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Photo Essay Explores The Inner World Of A Trailer Park

These stark but vibrant photos of a Sonoma Valley trailer park show the community of some of America’s outcasts.

Though many of us think of trailer parks as the wrong side of the tracks and the people who live there as misfits, the work of San Francisco-based photographer David Waldorf portrays the world of a Sonoma Valley trailer park in a different light. Where some might see squalor and outcasts, Waldorf sees a close-knit community.

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The Trailer Park series was taken over a period of about a year in 2006. Part of Waldorf’s process is to drive around with a U-Haul trailer he has customized into a portable studio and offer free portraits to anyone who wants them. It’s a technique that tends to bring Waldorf into contact with many colorful characters all around the San Francisco area.


Waldorf says the residents of the Brookside Trailer Park in Sonoma comprise a tight community; everyone knows everyone and neighborhood barbecues are common. Some of the people there are migrant workers who harvest grapes in the nearby Sonoma Valley, while others are fixed-income retirees or long-in-the-tooth former drug addicts.

The residents can be wary of outsiders. “The first time I tried to take photos, the residents were a little hesitant,” Waldorf says. “People weren’t sure I was going to come through with the pictures I promised.” Once a few people in the trailer park vouched for him, though, Waldorf started getting invited into people’s homes to snap pictures of their lives and families.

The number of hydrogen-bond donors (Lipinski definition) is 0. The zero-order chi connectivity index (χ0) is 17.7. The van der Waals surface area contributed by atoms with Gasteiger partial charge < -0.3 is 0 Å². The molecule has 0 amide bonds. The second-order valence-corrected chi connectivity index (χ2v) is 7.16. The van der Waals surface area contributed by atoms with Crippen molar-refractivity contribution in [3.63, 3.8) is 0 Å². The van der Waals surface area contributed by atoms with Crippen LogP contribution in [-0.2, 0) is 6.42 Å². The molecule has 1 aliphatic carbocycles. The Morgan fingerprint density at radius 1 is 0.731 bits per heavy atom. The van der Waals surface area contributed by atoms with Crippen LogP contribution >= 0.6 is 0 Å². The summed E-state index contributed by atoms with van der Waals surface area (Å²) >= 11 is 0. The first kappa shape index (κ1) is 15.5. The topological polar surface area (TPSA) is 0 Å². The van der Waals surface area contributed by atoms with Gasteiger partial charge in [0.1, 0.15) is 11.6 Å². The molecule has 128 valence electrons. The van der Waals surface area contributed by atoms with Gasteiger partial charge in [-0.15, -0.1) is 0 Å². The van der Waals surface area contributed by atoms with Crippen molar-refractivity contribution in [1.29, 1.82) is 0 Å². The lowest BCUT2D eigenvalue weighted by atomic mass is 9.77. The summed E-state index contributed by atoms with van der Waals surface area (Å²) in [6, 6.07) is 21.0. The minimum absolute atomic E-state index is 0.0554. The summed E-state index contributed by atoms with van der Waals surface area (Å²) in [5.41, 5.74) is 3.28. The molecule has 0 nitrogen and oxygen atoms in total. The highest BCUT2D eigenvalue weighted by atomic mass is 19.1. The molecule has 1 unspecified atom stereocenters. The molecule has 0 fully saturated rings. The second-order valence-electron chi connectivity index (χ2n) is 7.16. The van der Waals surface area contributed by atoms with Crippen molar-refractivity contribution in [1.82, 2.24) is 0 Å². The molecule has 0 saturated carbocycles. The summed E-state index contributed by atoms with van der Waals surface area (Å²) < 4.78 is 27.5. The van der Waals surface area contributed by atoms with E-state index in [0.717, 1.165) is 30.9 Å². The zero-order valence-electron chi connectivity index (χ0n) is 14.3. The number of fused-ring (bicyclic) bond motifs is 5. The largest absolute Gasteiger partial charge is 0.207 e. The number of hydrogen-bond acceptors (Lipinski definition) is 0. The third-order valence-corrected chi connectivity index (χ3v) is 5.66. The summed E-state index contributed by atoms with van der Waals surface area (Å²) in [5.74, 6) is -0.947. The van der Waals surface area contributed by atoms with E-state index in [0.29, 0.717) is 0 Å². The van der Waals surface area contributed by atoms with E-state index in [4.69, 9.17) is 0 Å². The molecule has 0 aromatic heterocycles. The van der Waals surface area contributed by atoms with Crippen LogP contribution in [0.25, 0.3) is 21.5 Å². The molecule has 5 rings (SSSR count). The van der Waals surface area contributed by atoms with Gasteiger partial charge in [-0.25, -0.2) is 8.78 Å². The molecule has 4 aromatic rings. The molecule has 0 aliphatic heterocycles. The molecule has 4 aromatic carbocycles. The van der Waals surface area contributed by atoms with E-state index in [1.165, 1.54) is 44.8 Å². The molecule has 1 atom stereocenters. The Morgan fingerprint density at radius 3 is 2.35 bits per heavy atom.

There are stories behind many of these photos. Consider, for example, the seemingly young boy, his legs swaddled in bandages, who appears in many of Waldorf’s photos. His name is Cody Codello, and he looks no older than 12. (When Codello first approached Waldorf and asked to have his picture taken, Waldorf tried to send him home to get a permission slip signed by his parents.) But in the photos, he is actually 18. His appearance has been frozen in amber by the same disease that made his legs rupture, called epidermolysis bullosa.

Waldorf says that many of the photos in the series came about organically, after getting to know his subjects. A picture of a woman in a wedding dress was taken after Waldorf found out that one of her few possessions was the dress she was married in; asking her to pull it out of her closet, Waldorf photographed the now-divorced woman in her front yard, with her brother playing groom.


Photography has a longstanding fascination with outcasts, but with that comes criticism: by photographing those on the fringe of society, are you also, consciously or not, exploiting your subjects in the name of art? In the case of his own work, Waldorf doesn’t think so. “I hung out there for years, and people at the park really seemed to love the photos I took,” he says. “One guy even blew his up to the size of a poster to hang on his wall.” The people in Waldorf’s photos aren’t being exploited. They’re his fans.

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You can see more of David Waldorf’s photography at his official site here.

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